In the face of the largest refugee crisis since WWII, Czech President and cabinet want to turn asylum seekers away.
By BOHEMIST STAFF
PRAGUE – Anti-immigrant rhetoric reached new heights (or lows?) this week with Czech President Miloš Zeman and Deputy PM Andrej Babiš speaking out heatedly against offering legal refuge to the thousands of asylum seekers flowing from the Middle East.
Yesterday, in an OpEd for Expres.cz, a news outlet owned by MAFRA, which Babiš himself ultimately owns through his conglomerate Agrofert, the billionaire Minister of Finance said he does not believe in integration or multiculturalism and strongly denounced the European Union for imposing refugee quotas on its members and for failing to close the Schengen borders.
“But after this time, the events in Europe clearly say that in the Czech Republic we do not want even a single refugee, even temporarily,” Babiš wrote. “Or perhaps it seems normal that in Europe, failed asylum seekers and immigrants brutally murdered an old priest and a pregnant woman?”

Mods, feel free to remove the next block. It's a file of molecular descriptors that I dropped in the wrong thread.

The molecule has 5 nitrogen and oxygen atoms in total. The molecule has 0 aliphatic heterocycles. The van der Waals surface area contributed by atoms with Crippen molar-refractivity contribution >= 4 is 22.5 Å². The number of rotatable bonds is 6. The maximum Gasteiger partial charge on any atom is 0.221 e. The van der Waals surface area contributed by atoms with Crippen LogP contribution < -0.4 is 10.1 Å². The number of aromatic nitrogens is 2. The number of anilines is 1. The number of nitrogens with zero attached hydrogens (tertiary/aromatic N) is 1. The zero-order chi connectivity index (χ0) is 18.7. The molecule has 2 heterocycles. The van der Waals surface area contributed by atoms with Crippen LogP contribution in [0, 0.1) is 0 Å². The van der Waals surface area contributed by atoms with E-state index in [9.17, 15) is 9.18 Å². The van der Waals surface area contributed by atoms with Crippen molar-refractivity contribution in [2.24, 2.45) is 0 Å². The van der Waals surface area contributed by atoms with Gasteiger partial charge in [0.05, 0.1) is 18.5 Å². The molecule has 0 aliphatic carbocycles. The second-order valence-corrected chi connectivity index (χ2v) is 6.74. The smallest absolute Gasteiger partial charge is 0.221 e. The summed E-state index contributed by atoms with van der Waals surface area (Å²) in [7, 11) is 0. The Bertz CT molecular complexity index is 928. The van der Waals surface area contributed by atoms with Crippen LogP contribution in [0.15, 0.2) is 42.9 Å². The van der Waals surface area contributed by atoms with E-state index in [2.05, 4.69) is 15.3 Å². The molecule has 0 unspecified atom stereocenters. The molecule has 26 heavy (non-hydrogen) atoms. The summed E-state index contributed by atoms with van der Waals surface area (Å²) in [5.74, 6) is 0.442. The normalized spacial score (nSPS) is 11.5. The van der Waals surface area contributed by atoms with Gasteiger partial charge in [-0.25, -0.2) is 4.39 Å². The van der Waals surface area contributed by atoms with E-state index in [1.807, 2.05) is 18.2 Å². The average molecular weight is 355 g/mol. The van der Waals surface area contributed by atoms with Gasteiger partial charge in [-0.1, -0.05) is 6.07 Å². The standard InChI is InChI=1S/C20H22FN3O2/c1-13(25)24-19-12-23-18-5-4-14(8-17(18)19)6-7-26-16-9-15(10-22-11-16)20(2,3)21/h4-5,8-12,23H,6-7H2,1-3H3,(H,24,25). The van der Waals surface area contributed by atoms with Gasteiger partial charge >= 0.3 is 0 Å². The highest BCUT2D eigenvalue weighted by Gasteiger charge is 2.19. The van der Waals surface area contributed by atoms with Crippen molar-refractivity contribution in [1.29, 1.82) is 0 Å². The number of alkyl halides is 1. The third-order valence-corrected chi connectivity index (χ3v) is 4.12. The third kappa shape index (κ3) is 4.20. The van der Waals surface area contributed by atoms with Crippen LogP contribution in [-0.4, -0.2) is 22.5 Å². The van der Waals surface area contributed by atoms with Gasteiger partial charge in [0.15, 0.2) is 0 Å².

The “think” piece called on NATO to defend the Schengen borders and turn asylum seekers away. (Unfortunately this is illegal under international law.) Babiš also called for an information scare campaign to be run in countries asylum seekers are fleeing from, instructing those fleeing war and persecution that there is no place for them in Europe. (This may be difficult in most cities in Syria where ad agencies aren’t exactly experiencing booming business these days.)
Babiš said that the Czech Republic should fight against accepting refugees, even at the risk of EU sanctions and likened the acceptance of refugees in France and Germany to “madness”.
President Zemen openly criticized the Prime Minister’s efforts to take in 80 Syrian refugees. The President said he was opposed to taking in any refugees so that they could not commit “barbaric acts” in the Republic.
In the wake of the divisive and politico-right wing comments, 60 Chinese asylum seekers have applied for refuge in Czech Republic, claiming they are persecuted because of their Christian beliefs in China. The handling of the case will be a test for the closening ties between Prague and Beijing.